If you had to pick one word to describe Hal Jordan, it would probably have something to do with willpower, right? After all, as the first human member of the Green Lantern Corps, a group of intergalactic superheroes who are literally founded on the harnessing of will as energy, willpower is something that sets him apart. That's what makes him able to be a hero, rather than just a test pilot with a reckless streak.

...Or is it?

The Earth One series of graphic novels have no shortage of brand new, unexpected takes for different iconic DC heroes. They're not bound to any sort of continuity or shared universe space, after all, so they can afford to get a little crazy—and the just released GREEN LANTERN: EARTH ONE gets crazier than most.

In this world, Hal Jordan isn't a test pilot for the air force anymore, he's an astronaut, and one who hasn't been back to Earth in a long, long time. This isn't your typical space program, either. Instead, humans have taken to the stars in an effort to mine resources, and the crews that work these jobs consider it enough of a feat just to hold on to their assignment. Make no mistake, this Hal is still a thrill seeker, but he's not angling to break the sound barrier or set a land speed record. He just wants to explore, something that's a little hard to do when even space stations seem to be run by red tape and bureaucracy.

But that's not the biggest thing to set him apart from his main universe counterpart. In this world, Lantern rings don't have a selection process. They don't choose their bearers. There is no grand pronouncement that you have shown the ability to "overcome great fear," no calculated scanning of your sector of space, no designated partnerships designed to cover the galaxy in a protective network or grid. They're just weapons. Just like a Batarang or a combat knife, anyone who happens to get their hand on one can use it. They might not be able to use it well, of course—like with anything, training and practice are key—but they don't have to be picked out of a crowd. It's luck, rather than destiny.

On Earth One, Hal Jordan isn't special, he's not a chosen one and he feels no strong attachment to Earth—but all of that is exactly what makes him a hero.

Strange as it may seem to be dropped into a world where the Green Lantern Corps don't have an oath, structure, home base, or any real entry requirement, it also represents a huge opportunity. One of the core tenants of the Earth One line is the process of distillation and transformation—questioning just how far characters can be removed from their respective contexts, how much they can be tilted on their axis, while keeping them still, fundamentally, recognizable and whole. It's this process that lets us, as fans, actually start to see the DNA that threads our favorite heroes together. You've gotta break 'em down a little before you can start to recognize the subtleties.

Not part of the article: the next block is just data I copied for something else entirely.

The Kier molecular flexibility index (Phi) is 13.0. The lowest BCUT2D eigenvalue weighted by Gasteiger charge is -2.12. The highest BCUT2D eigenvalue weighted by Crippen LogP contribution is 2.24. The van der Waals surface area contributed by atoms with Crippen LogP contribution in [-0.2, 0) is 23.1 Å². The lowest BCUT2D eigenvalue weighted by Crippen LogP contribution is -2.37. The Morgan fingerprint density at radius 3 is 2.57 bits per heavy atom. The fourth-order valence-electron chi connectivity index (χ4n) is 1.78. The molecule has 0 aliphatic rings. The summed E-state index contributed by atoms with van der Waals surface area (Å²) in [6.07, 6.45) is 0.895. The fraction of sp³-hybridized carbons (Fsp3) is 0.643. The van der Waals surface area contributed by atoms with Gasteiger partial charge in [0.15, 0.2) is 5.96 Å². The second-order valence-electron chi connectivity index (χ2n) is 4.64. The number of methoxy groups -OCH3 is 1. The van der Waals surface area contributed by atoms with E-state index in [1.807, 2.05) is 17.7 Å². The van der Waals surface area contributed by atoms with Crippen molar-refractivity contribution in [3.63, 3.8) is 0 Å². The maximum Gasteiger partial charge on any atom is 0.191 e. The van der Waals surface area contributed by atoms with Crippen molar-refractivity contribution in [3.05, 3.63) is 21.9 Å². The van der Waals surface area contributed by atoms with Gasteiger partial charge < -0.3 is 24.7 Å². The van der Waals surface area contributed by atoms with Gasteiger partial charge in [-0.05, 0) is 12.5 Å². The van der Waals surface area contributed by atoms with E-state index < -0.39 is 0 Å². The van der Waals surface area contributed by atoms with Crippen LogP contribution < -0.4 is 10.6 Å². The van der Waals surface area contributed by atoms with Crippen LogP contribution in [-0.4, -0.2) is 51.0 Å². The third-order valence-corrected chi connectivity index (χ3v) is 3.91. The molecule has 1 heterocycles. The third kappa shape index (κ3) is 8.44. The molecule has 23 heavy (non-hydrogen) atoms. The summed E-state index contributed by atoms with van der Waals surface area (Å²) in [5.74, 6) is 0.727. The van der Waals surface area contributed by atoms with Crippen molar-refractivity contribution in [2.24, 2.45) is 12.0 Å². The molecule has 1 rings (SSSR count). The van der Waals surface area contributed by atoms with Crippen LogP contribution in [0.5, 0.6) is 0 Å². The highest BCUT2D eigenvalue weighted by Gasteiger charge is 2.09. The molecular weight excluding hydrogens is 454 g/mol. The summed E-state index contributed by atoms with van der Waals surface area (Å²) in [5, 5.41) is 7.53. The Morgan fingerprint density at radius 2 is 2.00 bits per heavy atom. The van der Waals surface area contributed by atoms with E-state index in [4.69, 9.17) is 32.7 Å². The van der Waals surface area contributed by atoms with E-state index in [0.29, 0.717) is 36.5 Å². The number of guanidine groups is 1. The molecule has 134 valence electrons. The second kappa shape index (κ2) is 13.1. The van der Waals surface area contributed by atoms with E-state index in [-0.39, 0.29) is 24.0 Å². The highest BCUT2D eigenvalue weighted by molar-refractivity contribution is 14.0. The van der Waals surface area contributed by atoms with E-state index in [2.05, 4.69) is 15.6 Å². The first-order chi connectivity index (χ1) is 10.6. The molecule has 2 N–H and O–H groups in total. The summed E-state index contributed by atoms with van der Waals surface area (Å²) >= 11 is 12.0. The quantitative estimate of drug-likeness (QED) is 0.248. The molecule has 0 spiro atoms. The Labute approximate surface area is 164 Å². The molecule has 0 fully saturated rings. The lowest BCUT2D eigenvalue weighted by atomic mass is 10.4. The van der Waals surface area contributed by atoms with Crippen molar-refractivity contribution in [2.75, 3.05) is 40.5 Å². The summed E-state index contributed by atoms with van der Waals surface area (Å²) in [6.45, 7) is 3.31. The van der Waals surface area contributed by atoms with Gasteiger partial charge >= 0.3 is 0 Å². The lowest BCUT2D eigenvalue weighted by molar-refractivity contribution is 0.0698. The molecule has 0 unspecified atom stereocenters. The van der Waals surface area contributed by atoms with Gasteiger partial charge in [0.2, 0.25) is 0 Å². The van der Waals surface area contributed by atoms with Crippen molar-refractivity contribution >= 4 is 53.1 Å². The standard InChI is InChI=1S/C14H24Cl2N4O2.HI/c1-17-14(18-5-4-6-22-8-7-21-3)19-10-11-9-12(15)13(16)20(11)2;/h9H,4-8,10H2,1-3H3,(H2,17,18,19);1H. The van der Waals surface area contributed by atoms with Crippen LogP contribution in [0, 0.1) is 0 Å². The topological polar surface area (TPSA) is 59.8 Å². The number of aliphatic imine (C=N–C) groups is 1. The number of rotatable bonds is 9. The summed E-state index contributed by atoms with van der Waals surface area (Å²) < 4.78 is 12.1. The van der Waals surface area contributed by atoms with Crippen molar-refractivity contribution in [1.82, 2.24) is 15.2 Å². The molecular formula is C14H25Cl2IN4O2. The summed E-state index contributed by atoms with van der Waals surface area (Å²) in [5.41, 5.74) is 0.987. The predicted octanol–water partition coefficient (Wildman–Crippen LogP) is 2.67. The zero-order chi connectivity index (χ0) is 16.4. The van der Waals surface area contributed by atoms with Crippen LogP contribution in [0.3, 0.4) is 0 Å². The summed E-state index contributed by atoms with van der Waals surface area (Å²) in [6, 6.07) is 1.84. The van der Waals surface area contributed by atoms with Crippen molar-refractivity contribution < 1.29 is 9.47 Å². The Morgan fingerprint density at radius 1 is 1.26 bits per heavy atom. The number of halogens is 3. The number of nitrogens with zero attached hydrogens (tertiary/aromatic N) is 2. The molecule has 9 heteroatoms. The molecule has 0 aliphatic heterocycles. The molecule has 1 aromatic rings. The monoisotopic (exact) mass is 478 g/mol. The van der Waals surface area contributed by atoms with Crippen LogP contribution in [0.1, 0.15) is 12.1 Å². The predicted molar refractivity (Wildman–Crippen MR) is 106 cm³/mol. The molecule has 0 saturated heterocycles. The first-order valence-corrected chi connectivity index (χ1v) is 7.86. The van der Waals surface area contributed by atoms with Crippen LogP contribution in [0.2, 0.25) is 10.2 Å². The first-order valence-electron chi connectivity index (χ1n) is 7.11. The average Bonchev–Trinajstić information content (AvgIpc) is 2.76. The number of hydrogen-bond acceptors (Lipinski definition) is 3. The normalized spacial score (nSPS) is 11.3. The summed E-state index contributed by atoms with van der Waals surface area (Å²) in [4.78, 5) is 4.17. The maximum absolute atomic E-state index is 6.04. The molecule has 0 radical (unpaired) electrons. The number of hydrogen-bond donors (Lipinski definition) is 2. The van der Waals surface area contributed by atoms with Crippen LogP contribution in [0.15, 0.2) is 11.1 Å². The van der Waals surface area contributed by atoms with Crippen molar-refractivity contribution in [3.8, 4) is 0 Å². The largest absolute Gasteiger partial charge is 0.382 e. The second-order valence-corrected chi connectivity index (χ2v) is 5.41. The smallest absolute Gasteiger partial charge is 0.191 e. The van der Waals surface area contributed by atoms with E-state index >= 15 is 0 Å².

Over in the main universe, back in continuity, when you look at Hal Jordan—and I say this as a big Hal fan—it's pretty easy to dismiss him as a guy who is endlessly rewarded for his bravado. He's skilled, sure, but he's mostly just relentless, and he gets stronger the more relentless he is because that's how main universe Green Lantern rings work. He's almost always the chainsaw, even when a scalpel might work just fine.

Here, without that trait in play, without the potential to be bolstered and empowered by his endless, reckless, physically manifested will, we're left with a version of Hal who actually has to rely on his intellect, his moral compass and his training. This is a Hal who is extremely competent, not because he just flat out refuses to go down without a fight, but because he's measured and deliberate in everything he decides to do. He has to be. In this universe, he doesn't have any way around it. On Earth One, if Hal gets angry and reckless and cocky, he won't be rewarded. He'll probably be killed.

Now, that's not to say Earth One Hal and main universe Hal are two completely different characters—they're not at all. I'd like to think that Earth One Hal is exactly who our classic Hal Jordan would have become, had he not stumbled onto Abin Sur's crash site all those years ago. A guy who’s always pushing the limits of what’s possible, guided by a code to ensure he never crosses and ethically murky lines, and possibly dreaming of a brighter day.

Meg Downey writes about the DC Universe for DCComics.com and covers DC’s Legends of Tomorrow for the #DCTV Couch Club. Look for her on Twitter at @rustypolished.

GREEN LANTERN: EARTH ONE by Gabriel Hardman, Corinna Bechko and Jordan Boyd is now available everywhere in print and as a digital download.